The eruption began when a curtain of lava burst from a half-mile (0.8 km) long fissure, or crack, in the crater wall directly across from you. Within a day, multiple vents along the fissure consolidated into one main vent (an opening through which lava erupts).Over the next five weeks, fountains of lava gushed from the vent in 17 separate episodes. Molten rock flooded the crater, creating a lake of lava that rose halfway up the crater walls, burying the initial fissure.
Downwind from high lava fountains, forests suffered tremendous damage. Trees were stripped of leaves and branches—or completely buried—by falling cinder. Prevailing trade winds blew most of the cinder away from here, sparing this forest from the eruption.
When the lava lake grew higher than the vent, fountains stopped erupting. Molten lava drained back into the vent, dragging pieces of the lake’s crust with it. Lava often poured back into the vent four times faster than it was erupted, generating a noisy whirlpool of red-hot, liquid lava and black slabs of solid rock.
Lush forests survived above the lake’s high lava mark. As the lake partially drained, its surface dropped nearly 50 feet (15 m), leaving behind a crusty lava “bathtub ring” to indicate its highest level.
Each episode of the eruption played out differently. Some went on for days while others lasted only hours. Molten rock sometimes poured from the vent in a rolling boil. At other times lava burst skyward to form towering fountains in a matter of seconds.
Every episode ended with lava draining back into the vent. The rock beneath your feet—slabs of the lake’s crust—stacked up as lava drained from the crater. These brittle layers broke and pulled apart as they slumped into the vent, creating the dangerous cracks and unstable rock layers in front of you. The rocks here weigh less than you might expect because they contain numerous holes left by gas bubbles in the frothy lava.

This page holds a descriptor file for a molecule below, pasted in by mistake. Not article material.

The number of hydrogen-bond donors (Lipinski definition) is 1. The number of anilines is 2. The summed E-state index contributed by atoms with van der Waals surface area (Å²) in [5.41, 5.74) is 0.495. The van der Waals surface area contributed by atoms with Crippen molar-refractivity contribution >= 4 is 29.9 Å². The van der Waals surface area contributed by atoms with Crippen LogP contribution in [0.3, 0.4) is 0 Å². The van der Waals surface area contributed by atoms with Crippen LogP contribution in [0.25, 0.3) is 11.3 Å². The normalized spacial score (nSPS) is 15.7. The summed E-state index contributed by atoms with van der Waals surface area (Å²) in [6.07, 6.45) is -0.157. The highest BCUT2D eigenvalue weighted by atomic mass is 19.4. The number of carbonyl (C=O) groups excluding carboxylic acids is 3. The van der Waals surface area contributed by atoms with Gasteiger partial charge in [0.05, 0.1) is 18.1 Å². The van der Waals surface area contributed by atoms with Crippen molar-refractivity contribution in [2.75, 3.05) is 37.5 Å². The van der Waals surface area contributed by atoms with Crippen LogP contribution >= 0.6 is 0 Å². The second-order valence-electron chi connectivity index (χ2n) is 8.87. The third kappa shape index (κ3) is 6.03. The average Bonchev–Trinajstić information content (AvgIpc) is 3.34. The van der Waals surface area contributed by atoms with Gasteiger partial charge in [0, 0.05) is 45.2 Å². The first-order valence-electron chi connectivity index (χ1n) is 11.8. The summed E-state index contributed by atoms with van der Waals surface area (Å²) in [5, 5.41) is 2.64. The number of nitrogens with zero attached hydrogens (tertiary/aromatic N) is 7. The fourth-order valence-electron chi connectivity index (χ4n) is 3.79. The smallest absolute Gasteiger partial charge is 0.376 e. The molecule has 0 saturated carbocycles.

With no outlet from the crater, lava flooded Kīlauea Iki. During the first episode alone, 68 million tons of lava poured into the crater, creating a lake several hundred feet deep. By the time the eruption ended on December 20, another 18 million tons of lava were added to the crater, increasing the lake depth to over 400 feet (120 m). The enormous weight of this lava lake is 235 times heavier than the Empire State Building.
The lake’s surface quickly cooled to form a thin black crust that readily broke into plates 10–20 feet (3–6 m) across. Cracks between the plates were quickly filled by less dense molten lava rising from beneath the crust. As frothy orange-hot lava oozed over the rigid plates, they were “swallowed” into the lake.
This process of “crustal overturning” moved across the entire lake in a matter of minutes. It occurred many times during the eruption and for almost a week after it ceased. You are walking on a surface created by the final overturn of the lake.